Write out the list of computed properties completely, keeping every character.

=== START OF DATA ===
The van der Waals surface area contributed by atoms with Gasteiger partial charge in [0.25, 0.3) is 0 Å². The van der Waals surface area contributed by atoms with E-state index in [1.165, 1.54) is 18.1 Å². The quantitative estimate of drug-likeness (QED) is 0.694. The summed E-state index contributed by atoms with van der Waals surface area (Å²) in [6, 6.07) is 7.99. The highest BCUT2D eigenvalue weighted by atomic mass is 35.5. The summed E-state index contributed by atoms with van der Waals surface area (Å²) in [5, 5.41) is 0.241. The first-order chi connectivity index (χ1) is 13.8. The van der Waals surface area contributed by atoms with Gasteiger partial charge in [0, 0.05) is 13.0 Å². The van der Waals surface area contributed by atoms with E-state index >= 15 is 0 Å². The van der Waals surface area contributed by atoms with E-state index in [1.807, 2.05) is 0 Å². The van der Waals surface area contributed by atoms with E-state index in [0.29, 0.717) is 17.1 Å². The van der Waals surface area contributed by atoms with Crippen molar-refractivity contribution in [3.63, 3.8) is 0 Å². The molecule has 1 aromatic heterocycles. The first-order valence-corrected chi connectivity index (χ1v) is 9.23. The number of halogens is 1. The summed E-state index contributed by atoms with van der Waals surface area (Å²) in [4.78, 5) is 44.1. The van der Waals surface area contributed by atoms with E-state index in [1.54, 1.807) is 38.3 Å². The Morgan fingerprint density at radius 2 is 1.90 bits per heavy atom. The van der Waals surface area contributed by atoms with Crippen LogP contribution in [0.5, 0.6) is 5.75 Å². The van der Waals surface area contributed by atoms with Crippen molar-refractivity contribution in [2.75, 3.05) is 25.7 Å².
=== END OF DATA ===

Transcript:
The van der Waals surface area contributed by atoms with Gasteiger partial charge in [0.25, 0.3) is 0 Å². The van der Waals surface area contributed by atoms with E-state index in [1.165, 1.54) is 18.1 Å². The quantitative estimate of drug-likeness (QED) is 0.694. The summed E-state index contributed by atoms with van der Waals surface area (Å²) in [6, 6.07) is 7.99. The highest BCUT2D eigenvalue weighted by atomic mass is 35.5. The summed E-state index contributed by atoms with van der Waals surface area (Å²) in [5, 5.41) is 0.241. The first-order chi connectivity index (χ1) is 13.8. The van der Waals surface area contributed by atoms with Gasteiger partial charge in [0, 0.05) is 13.0 Å². The van der Waals surface area contributed by atoms with E-state index >= 15 is 0 Å². The van der Waals surface area contributed by atoms with E-state index in [1.807, 2.05) is 0 Å². The van der Waals surface area contributed by atoms with E-state index in [0.29, 0.717) is 17.1 Å². The van der Waals surface area contributed by atoms with Crippen molar-refractivity contribution in [3.63, 3.8) is 0 Å². The molecule has 1 aromatic heterocycles. The first-order valence-corrected chi connectivity index (χ1v) is 9.23. The number of halogens is 1. The summed E-state index contributed by atoms with van der Waals surface area (Å²) in [4.78, 5) is 44.1. The van der Waals surface area contributed by atoms with E-state index in [1.54, 1.807) is 38.3 Å². The Morgan fingerprint density at radius 2 is 1.90 bits per heavy atom. The van der Waals surface area contributed by atoms with Crippen LogP contribution in [0.5, 0.6) is 5.75 Å². The van der Waals surface area contributed by atoms with Crippen molar-refractivity contribution in [2.75, 3.05) is 25.7 Å².